Gillette has recently released a new advertising campaign decrying toxic masculinity, and it’s proving to be surprisingly controversial. By the time my coffee hit the bottom of my cup this morning, I had a social media message from a friend wondering what I and a few of his other friends thought the opposition to such a beneficial message might be.
There were already a substantial number of responses when I logged on to consider the question, and they did an admirable job of outlining some of the potential complaints. Across the internet, I learned, a number of frustrated men were pledging to boycott Gillette in protest.
The frustration with Gillette, it appears, tends to fall into one of two major categories. These criticisms of the corporate equality and sensitivity movement are not exclusive to the Gillette issue, and this isn’t the first time they’ve come up.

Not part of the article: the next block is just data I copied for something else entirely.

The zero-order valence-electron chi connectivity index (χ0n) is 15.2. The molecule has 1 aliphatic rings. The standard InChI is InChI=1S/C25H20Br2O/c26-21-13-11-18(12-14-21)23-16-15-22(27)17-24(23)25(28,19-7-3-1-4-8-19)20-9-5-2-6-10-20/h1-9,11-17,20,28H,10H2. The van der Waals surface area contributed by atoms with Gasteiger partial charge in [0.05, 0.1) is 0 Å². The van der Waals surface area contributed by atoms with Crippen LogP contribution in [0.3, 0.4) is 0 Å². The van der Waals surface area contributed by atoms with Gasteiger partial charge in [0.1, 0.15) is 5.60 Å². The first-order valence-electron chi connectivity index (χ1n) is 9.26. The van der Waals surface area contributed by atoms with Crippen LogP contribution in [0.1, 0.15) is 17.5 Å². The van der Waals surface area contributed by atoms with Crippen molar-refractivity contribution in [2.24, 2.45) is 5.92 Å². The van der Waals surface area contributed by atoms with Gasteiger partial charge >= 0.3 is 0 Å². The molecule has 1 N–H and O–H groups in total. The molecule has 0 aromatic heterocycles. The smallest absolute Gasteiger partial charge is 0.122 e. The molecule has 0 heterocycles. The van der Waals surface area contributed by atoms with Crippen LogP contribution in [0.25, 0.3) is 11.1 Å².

THEY’RE USING CRITICISM AND JUDGEMENT TO PREACH SENSITIVITY
One of the problems that has arisen from the social push for widespread acceptance is that it necessitates not accepting those who are not being accepting. In order to correct unacceptable behaviors like bullying, sexual harassment, discrimination, and more nuanced toxic behaviors like man-splaining, it seems we need to explicitly criticise the group of people guilty of those transgressions.
Many of us don’t see a problem with that because we believe that those harmful practices are inherently “wrong.” Some, however, view it like yelling “Be quiet!” as loud as one can. The “snowflake” name-calling was disappointing when it was aimed at people advocating kindness and acceptance; it was heartbreaking when some of those same people later took opportunities to fire back “Who’s the snowflake now?!”
THE SENTIMENT ISN’T GENUINE
We’re citizens of a capitalist country, we’re adults, and it’s 2019. As much as we’d like to believe that everyone’s interest in equality, acceptance, and fair…